This is my entry into the ATA Unjuried Small Tapestry Exhibition, Tapestry Unlimited, opening in conjunction with Convergence in Milwaukee this coming summer. “Opening Doors” measures approximately 8.25 ” wide by 9.5″ high and is woven with cotton seine twine warp and a variety of wools for the weft. I wove it from the back of the tapestry using a cartoon with just a few vertical and horizontal lines. I sewed the long vertical slits as I wove and bundled the weft threads on the bobbins using a combination of thick and thin yarns. It was like a journey as I had to make decisions of what came next. I look forward to seeing the tapestry in the catalog. Our tapestry group from Vancouver Island (Tapis) has a group entry into the show. This is always a fun show to see as there will be many tapestries from around the world. Catalogs are available from the American Tapestry Alliance website: http://americantapestryalliance.org/exhibitions/ .
Located at Contreras Medellin #288 in Guadalajara, Jalisco, Mexico, the Taller Mexicano de Gobelinos is hidden behind the door on the right. There is no signage on the outside of the building other than the number. The window on the far right is open and we peered into the room and discovered a tapestry weaver working on an upright loom. He kindly left his loom and opened the locked door so we could visit.
Pedro offered to show us the other looms that were in the workshop. These are traditional Gobelin style looms, each one was a different size. The weavers had cartoons attached so they could follow the outlines as well as smaller drawings hanging from their looms. They also used felt pens to mark the warps as well. The bobbins were traditional pointed wooden bobbins and they used heavy metal hand beaters. The warps were cotton seine twine sett at 6 or 8 epi and the wefts were singles wool yarns quadrupled. The seine twine was very close to a #18 in size. The wool yarns for the weft were from the state of Guerrero in Mexico. All of the tapestries that I saw here were commissioned and designed by an artist.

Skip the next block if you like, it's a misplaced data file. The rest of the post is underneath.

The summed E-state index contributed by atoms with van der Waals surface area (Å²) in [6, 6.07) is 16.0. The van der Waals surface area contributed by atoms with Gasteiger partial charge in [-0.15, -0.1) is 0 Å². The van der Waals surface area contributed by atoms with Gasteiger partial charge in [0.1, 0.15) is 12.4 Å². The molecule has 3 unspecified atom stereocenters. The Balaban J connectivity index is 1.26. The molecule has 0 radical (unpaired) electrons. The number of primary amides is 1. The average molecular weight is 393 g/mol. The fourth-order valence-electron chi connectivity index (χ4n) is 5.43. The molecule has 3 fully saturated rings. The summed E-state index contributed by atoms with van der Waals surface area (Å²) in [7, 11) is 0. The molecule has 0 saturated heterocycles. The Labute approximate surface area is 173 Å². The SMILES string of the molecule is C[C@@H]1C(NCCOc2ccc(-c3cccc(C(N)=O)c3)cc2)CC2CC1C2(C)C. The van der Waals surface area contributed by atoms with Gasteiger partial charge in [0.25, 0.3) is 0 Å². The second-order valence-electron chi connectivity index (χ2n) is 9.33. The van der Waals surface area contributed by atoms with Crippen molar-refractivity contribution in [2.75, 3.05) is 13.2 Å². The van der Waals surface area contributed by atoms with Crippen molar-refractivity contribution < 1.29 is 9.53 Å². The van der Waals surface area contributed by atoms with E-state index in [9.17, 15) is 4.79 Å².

The tapestry weavers here at this workshop wove from the front of the tapestry and were very fast in their motions. They hitched on and off. We were very grateful to Pedro and his fellow weavers for taking the time to show us around and tell us about their work. Muchas Gracias Pedro!
The past two weeks have been spent dyeing with natural dyes yellows and reds. It has been a lovely time using my crock pot and a pound of fine 2/20’s worsted wool purchased the previous summer at Convergence in Rhode Island. I divided the cone of yarn into 40 small skeins which some mordanted with just alum and others with alum and cream of tartar. I plan to use this yarn with a heavier yarn for weaving my tapestries. I will wait for a few weeks and then over dye some of the yellows to get more greens and some of the cochineals to get purples.
The dyes used from left to right: Coreopsis from Mexico; Achiote from Mexico; Osage Orange from Canada; Gardenia Pods from Canada; Marigolds from Mexico; and iron used on Osage Orange skein.
The reds from left to right: Cochineal from Mexico and Madder from Canada.
A group of seven fibre artists toured a Huichol community north of Tepic. We woke early and left Lo de Marcos at 7 am. We drove to Tepic for breakfast and then continued north from there to a hydro electric dam on a lake where we caught a small motor boat to the village.
We had a delicious meal served at the small restaurant with a tour of accommodation just in case we would like to return and spend a longer time in the Huichol Village. And then we got into our little boat and returned to civilization. This was an extraordinary as well as, delightful, time for all of us.